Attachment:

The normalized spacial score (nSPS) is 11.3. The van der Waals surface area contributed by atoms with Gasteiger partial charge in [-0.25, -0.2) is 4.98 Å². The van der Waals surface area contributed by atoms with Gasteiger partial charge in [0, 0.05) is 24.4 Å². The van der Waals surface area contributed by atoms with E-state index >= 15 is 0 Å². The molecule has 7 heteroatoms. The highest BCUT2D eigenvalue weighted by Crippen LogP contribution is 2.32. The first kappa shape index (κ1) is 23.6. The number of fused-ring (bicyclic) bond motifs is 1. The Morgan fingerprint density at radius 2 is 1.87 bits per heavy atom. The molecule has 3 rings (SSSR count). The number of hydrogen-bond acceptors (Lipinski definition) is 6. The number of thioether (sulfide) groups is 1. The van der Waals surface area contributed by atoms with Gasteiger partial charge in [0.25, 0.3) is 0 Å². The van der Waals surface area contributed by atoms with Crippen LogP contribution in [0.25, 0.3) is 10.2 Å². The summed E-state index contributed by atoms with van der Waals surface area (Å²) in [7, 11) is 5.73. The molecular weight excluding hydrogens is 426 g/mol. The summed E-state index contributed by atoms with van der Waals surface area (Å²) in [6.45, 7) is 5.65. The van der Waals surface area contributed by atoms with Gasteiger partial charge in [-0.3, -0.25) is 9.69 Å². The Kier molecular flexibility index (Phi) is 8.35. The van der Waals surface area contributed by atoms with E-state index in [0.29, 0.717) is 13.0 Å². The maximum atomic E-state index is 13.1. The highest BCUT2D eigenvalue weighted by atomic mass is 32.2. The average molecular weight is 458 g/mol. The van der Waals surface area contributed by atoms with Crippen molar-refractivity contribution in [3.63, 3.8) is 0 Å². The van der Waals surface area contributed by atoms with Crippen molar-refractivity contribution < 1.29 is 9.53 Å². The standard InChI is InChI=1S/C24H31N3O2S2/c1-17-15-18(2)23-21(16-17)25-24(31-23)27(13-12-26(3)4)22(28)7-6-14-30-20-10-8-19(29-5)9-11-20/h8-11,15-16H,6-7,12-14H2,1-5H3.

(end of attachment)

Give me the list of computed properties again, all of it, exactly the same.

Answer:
The normalized spacial score (nSPS) is 11.3. The van der Waals surface area contributed by atoms with Gasteiger partial charge in [-0.25, -0.2) is 4.98 Å². The van der Waals surface area contributed by atoms with Gasteiger partial charge in [0, 0.05) is 24.4 Å². The van der Waals surface area contributed by atoms with E-state index >= 15 is 0 Å². The molecule has 7 heteroatoms. The highest BCUT2D eigenvalue weighted by Crippen LogP contribution is 2.32. The first kappa shape index (κ1) is 23.6. The number of fused-ring (bicyclic) bond motifs is 1. The Morgan fingerprint density at radius 2 is 1.87 bits per heavy atom. The molecule has 3 rings (SSSR count). The number of hydrogen-bond acceptors (Lipinski definition) is 6. The number of thioether (sulfide) groups is 1. The van der Waals surface area contributed by atoms with Gasteiger partial charge in [0.25, 0.3) is 0 Å². The van der Waals surface area contributed by atoms with Crippen LogP contribution in [0.25, 0.3) is 10.2 Å². The summed E-state index contributed by atoms with van der Waals surface area (Å²) in [7, 11) is 5.73. The molecular weight excluding hydrogens is 426 g/mol. The summed E-state index contributed by atoms with van der Waals surface area (Å²) in [6.45, 7) is 5.65. The van der Waals surface area contributed by atoms with Gasteiger partial charge in [-0.3, -0.25) is 9.69 Å². The Kier molecular flexibility index (Phi) is 8.35. The van der Waals surface area contributed by atoms with E-state index in [0.29, 0.717) is 13.0 Å². The maximum atomic E-state index is 13.1. The highest BCUT2D eigenvalue weighted by atomic mass is 32.2. The average molecular weight is 458 g/mol. The van der Waals surface area contributed by atoms with Crippen molar-refractivity contribution in [3.63, 3.8) is 0 Å². The van der Waals surface area contributed by atoms with Crippen molar-refractivity contribution < 1.29 is 9.53 Å². The standard InChI is InChI=1S/C24H31N3O2S2/c1-17-15-18(2)23-21(16-17)25-24(31-23)27(13-12-26(3)4)22(28)7-6-14-30-20-10-8-19(29-5)9-11-20/h8-11,15-16H,6-7,12-14H2,1-5H3.